She hired local people — many of whom stayed to live as citizens of her island — to build roads, a store, a radio station, a schoolhouse, a power plant, a museum/library, a harbour (where she kept half a dozen boats) and the great house. The house looked like a Spanish villa, and had five bedrooms and five large bathrooms. It was completed in 1936.

She soon had groups of friends coming to visit her from Britain and the US. To ensure she had a steady supply of girlfriends on the island, she took frequent trips to New York City, Miami and Europe to find more and bring them back. She treated her guests to movies, poker games, boxing matches, hunting expeditions, trips to nearby islands (Carstairs owned several others, too) and the occasional naked party. 

Carstairs’ most constant companion was a boy doll named Lord Tod Wadley, which was given to her by her first love, Ruth Baldwin, during a 1925 trip to the Swiss Alps. Carstairs kept Wadley with her for the rest of her life. 

She kept her dashing-if-inanimate companion well dressed in tiny tailored suits. In London, she had a plaque mounted on the front of her house that said “Marion Barbara Carstairs and Lord Tod Wadley.” 

So when Baldwin died in 1937, not only was it her first love who died, but the giver of Wadley. As a tribute to Baldwin’s memory, Carstairs built a church on the island and called it The Church of St Catherine (Catherine was Baldwin’s real first name). Carstairs gave the church what she described as “a very very gay priest.” The Reverend Julian Henshaw liked to flash people at parties.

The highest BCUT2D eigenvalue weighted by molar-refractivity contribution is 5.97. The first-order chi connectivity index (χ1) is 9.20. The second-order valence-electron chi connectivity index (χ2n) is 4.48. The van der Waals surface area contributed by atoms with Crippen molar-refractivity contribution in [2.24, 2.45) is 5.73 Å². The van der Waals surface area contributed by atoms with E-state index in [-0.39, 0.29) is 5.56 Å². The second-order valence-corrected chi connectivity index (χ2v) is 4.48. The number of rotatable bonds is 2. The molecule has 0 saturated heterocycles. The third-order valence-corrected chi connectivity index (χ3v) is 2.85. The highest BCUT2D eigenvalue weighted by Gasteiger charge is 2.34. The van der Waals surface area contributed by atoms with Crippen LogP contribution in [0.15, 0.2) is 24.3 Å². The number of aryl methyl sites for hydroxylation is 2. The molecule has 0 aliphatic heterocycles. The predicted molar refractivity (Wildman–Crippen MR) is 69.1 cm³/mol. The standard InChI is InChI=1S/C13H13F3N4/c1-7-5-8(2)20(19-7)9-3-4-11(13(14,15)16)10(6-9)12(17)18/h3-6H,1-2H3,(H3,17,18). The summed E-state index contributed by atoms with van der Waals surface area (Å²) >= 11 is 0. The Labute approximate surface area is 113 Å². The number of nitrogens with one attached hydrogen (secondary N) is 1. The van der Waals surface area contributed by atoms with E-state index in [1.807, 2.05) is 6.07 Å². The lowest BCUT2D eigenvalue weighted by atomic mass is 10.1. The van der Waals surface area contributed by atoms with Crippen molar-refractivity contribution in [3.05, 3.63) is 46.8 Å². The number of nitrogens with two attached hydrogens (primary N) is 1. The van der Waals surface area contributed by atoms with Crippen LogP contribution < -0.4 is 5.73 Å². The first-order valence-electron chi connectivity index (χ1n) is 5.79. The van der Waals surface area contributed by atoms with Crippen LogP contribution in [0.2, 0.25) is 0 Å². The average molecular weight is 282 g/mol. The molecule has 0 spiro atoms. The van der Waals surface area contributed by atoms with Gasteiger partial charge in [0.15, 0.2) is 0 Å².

Carstairs had many affairs over the course of her life. One of the her most famous conquests was Dolly Wilde, Oscar Wilde’s niece, whom Carstairs met in France during the First World War. Another was Marlene Dietrich, the famous German actor and singer, whom she met in 1937 in France. Dietrich nicknamed Carstairs “The Pirate.” 

When she wasn’t seducing girls or entertaining guests, Carstairs was usually working on some ambitious project or other — from briefly owning a transport company, to her unsuccessful efforts to build a private airport near Miami. She also tried hard to help the local people, who were mostly the poor black descendents of former slaves (and she did some good, but her attitude toward them was problematic given she was a self-professed colonial). 

On the island, she always carried a knife in her pocket (and when she posed for nude photos, she clenched it between her teeth), and she seems to have never missed a chance to prank someone — guests, neighbours and unwitting American tourists included. 

She gave up her kingdom in 1975, selling Whale Cay and moving to Florida, where she filled her home with mementos, and pictures of her past girlfriends (120 in total). Getting old didn’t seem to faze her much — she got a kick out of how cataract surgery gave her a reason to wear an eye patch like a pirate, and how she was shrinking nearly to “Wadley size.” When she died, at 93 years of age, after a long and eventful life, the beloved Wadley was cremated with her.